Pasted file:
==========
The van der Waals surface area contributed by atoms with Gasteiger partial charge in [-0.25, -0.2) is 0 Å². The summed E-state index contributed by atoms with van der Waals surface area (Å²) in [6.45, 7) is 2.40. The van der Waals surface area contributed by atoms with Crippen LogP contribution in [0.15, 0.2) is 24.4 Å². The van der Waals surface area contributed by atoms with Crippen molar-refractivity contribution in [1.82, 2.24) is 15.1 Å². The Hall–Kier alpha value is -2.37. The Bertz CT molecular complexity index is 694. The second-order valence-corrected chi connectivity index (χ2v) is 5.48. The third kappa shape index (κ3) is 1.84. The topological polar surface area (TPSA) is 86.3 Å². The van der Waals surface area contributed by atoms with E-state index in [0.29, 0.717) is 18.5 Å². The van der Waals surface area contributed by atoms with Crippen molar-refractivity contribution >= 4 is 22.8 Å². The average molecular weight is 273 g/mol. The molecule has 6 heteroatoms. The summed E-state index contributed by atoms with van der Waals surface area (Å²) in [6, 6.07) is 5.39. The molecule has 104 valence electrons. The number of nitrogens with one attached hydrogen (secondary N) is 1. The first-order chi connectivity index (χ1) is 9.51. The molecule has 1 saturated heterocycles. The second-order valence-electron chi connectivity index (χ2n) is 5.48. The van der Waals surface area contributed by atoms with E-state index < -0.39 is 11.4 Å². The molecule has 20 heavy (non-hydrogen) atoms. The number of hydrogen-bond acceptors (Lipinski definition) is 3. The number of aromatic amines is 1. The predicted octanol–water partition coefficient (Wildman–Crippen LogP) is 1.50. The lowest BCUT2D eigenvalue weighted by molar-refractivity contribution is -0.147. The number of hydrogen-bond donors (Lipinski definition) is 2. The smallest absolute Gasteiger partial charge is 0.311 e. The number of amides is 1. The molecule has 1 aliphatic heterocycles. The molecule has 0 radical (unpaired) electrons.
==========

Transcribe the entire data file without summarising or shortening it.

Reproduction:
The van der Waals surface area contributed by atoms with Gasteiger partial charge in [-0.25, -0.2) is 0 Å². The summed E-state index contributed by atoms with van der Waals surface area (Å²) in [6.45, 7) is 2.40. The van der Waals surface area contributed by atoms with Crippen LogP contribution in [0.15, 0.2) is 24.4 Å². The van der Waals surface area contributed by atoms with Crippen molar-refractivity contribution in [1.82, 2.24) is 15.1 Å². The Hall–Kier alpha value is -2.37. The Bertz CT molecular complexity index is 694. The second-order valence-corrected chi connectivity index (χ2v) is 5.48. The third kappa shape index (κ3) is 1.84. The topological polar surface area (TPSA) is 86.3 Å². The van der Waals surface area contributed by atoms with E-state index in [0.29, 0.717) is 18.5 Å². The van der Waals surface area contributed by atoms with Crippen molar-refractivity contribution >= 4 is 22.8 Å². The average molecular weight is 273 g/mol. The molecule has 6 heteroatoms. The summed E-state index contributed by atoms with van der Waals surface area (Å²) in [6, 6.07) is 5.39. The molecule has 104 valence electrons. The number of nitrogens with one attached hydrogen (secondary N) is 1. The first-order chi connectivity index (χ1) is 9.51. The molecule has 1 saturated heterocycles. The second-order valence-electron chi connectivity index (χ2n) is 5.48. The van der Waals surface area contributed by atoms with E-state index < -0.39 is 11.4 Å². The molecule has 20 heavy (non-hydrogen) atoms. The number of hydrogen-bond acceptors (Lipinski definition) is 3. The number of aromatic amines is 1. The predicted octanol–water partition coefficient (Wildman–Crippen LogP) is 1.50. The lowest BCUT2D eigenvalue weighted by molar-refractivity contribution is -0.147. The number of hydrogen-bond donors (Lipinski definition) is 2. The smallest absolute Gasteiger partial charge is 0.311 e. The number of amides is 1. The molecule has 1 aliphatic heterocycles. The molecule has 0 radical (unpaired) electrons.